On 16 November 2022, ARC North Thames PhD researcher Rosa Town (she/her) hosted a community event on LGBTQ+ Young People’s Emotional Health Self-Management. The event, hosted at Queer Britain in King’s Cross, aimed to shine a light on emotional health self-management amongst LGBTQ+ young people in London.
The event inspired creative thinking about emotional health self-management – that is, how a person might act to manage symptoms, avoid relapse and improve their wellbeing on a daily basis. Participants were invited to share what self-management meant to them using a number of creative methods, including drawing, storytelling, and collage making.
Recent evidence shows that one in three LGBTQ+ young people in the UK will experience a mental health disorder, and emotional problems are amongst the most common difficulties faced by this group. Many LGBTQ+ young people choose to self-manage their emotional health, rather than seeking specialist mental health treatment. However, little is known about the barriers and facilitators to LGBTQ+ adolescents’ self-management, as well as what they actually do to self-manage.
Rosa, who is completing her NIHR ARC North Thames-funded PhD at University College London, focusses on LGBTQ+ adolescents’ emotional health with a view to filling a gap in the research. Reflecting on the event, she said:
“Working in a children and young people's mental health service in London, I know that there are many unanswered questions about adolescents’ self-management of emotional problems. In particular, LGBTQ+ adolescents’ health needs are often misunderstood, and this compounds the minority stress already faced by this group. Therefore, this event was all about co-production and knowledge exchange, with the goal of informing future interventions targeting LGBTQ+ emotional health self-management, and to help other LGBTQ+ adolescents in the UK who may be struggling with their emotional health. A big part of holding this event at Queer Britain was to validate and celebrate LGBTQ+ adolescents and to champion inclusive queer spaces in London.”
The event was funded by the UCL Engagement Beacon Bursary scheme, which supports creative engagement projects with communities across London, the UK and beyond, who are not often heard from in academia.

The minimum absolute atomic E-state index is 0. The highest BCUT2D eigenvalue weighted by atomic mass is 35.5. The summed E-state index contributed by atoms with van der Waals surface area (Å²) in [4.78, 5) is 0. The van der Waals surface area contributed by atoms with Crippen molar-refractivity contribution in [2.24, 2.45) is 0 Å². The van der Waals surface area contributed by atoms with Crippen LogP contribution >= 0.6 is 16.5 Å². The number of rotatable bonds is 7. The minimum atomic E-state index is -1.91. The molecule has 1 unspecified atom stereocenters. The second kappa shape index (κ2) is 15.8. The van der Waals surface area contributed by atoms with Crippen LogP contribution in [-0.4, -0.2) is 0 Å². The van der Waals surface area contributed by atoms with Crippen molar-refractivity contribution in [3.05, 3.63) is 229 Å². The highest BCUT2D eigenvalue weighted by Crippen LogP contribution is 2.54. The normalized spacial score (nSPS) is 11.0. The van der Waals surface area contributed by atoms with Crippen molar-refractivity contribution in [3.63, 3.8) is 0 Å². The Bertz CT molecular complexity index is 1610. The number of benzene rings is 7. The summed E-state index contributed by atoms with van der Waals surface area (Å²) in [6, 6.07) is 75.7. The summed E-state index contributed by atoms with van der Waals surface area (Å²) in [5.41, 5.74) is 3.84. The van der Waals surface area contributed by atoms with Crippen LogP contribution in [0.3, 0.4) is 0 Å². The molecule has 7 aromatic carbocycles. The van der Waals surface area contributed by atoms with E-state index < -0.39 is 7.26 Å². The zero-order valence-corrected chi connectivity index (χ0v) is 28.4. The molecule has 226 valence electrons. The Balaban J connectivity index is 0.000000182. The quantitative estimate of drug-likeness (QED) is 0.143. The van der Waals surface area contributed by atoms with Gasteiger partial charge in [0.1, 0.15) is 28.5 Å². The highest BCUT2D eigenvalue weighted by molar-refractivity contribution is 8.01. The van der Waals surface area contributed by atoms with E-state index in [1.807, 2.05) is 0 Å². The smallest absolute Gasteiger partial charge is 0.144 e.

William Lammons (he/him), the ARC North Thames’ Patient and Public Involvement and Engagement Lead, provided invaluable support to Rosa by facilitating discussion for the event and producing videography. He added more explanation on the event’s underpinning concepts:
“Co-production is all about power-sharing in research – giving members of the public the skills, tools, and space to lead on research, which is typically held by researchers and clinicians on the academic and clinical sides. On a basic level, co-production, and its sister method, public involvement, are conversations that take place between researchers and members of the public or key stakeholders. Discussing across this table helps both researchers and the public understand each other, exchange knowledge and understanding, and build research together that can help various peoples and have a positive impact on the worlds and communities around them.”
Using footage from the event, Rosa and Will are co-producing a series of videos with young people on emotional health self-management, which will be shared with other LGBTQ+ young people across the UK. As Rosa explained, “I hope these videos will help many LGBTQ+ adolescents to learn from others about emotional health self-management, and to know that they’re not alone.”